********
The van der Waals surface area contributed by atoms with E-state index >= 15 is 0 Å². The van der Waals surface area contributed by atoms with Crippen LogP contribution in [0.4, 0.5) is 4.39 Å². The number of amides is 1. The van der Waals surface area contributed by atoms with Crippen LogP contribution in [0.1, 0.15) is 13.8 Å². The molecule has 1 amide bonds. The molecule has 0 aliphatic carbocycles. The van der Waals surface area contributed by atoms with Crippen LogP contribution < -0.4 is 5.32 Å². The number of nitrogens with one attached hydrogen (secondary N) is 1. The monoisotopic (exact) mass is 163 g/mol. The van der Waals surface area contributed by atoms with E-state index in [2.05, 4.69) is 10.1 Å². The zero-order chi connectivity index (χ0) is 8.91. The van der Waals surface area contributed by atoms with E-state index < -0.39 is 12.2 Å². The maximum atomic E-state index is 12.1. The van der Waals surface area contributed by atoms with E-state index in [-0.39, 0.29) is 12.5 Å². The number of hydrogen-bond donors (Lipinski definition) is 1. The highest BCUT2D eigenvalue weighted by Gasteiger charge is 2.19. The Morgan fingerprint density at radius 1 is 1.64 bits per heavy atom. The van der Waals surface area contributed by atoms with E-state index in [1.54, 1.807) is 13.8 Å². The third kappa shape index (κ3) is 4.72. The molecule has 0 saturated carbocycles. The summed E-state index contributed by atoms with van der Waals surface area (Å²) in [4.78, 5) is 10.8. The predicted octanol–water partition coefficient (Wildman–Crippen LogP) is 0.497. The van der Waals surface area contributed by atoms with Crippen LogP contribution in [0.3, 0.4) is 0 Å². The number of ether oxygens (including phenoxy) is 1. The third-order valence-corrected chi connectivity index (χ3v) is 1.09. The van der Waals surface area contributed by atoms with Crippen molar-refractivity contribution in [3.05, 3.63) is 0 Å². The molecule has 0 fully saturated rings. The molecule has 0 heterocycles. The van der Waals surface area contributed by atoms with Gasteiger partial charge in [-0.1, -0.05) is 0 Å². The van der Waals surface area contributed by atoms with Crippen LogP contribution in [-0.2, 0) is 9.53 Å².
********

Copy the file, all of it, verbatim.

The van der Waals surface area contributed by atoms with E-state index >= 15 is 0 Å². The van der Waals surface area contributed by atoms with Crippen LogP contribution in [0.4, 0.5) is 4.39 Å². The number of amides is 1. The van der Waals surface area contributed by atoms with Crippen LogP contribution in [0.1, 0.15) is 13.8 Å². The molecule has 1 amide bonds. The molecule has 0 aliphatic carbocycles. The van der Waals surface area contributed by atoms with Crippen LogP contribution < -0.4 is 5.32 Å². The number of nitrogens with one attached hydrogen (secondary N) is 1. The monoisotopic (exact) mass is 163 g/mol. The van der Waals surface area contributed by atoms with E-state index in [2.05, 4.69) is 10.1 Å². The zero-order chi connectivity index (χ0) is 8.91. The van der Waals surface area contributed by atoms with E-state index < -0.39 is 12.2 Å². The maximum atomic E-state index is 12.1. The van der Waals surface area contributed by atoms with E-state index in [-0.39, 0.29) is 12.5 Å². The number of hydrogen-bond donors (Lipinski definition) is 1. The highest BCUT2D eigenvalue weighted by Gasteiger charge is 2.19. The Morgan fingerprint density at radius 1 is 1.64 bits per heavy atom. The van der Waals surface area contributed by atoms with E-state index in [1.54, 1.807) is 13.8 Å². The third kappa shape index (κ3) is 4.72. The molecule has 0 saturated carbocycles. The summed E-state index contributed by atoms with van der Waals surface area (Å²) in [4.78, 5) is 10.8. The predicted octanol–water partition coefficient (Wildman–Crippen LogP) is 0.497. The van der Waals surface area contributed by atoms with Crippen LogP contribution in [0.3, 0.4) is 0 Å². The number of ether oxygens (including phenoxy) is 1. The third-order valence-corrected chi connectivity index (χ3v) is 1.09. The van der Waals surface area contributed by atoms with Crippen molar-refractivity contribution in [3.05, 3.63) is 0 Å². The molecule has 0 fully saturated rings. The molecule has 0 heterocycles. The van der Waals surface area contributed by atoms with Gasteiger partial charge in [-0.1, -0.05) is 0 Å². The van der Waals surface area contributed by atoms with Crippen LogP contribution in [-0.2, 0) is 9.53 Å².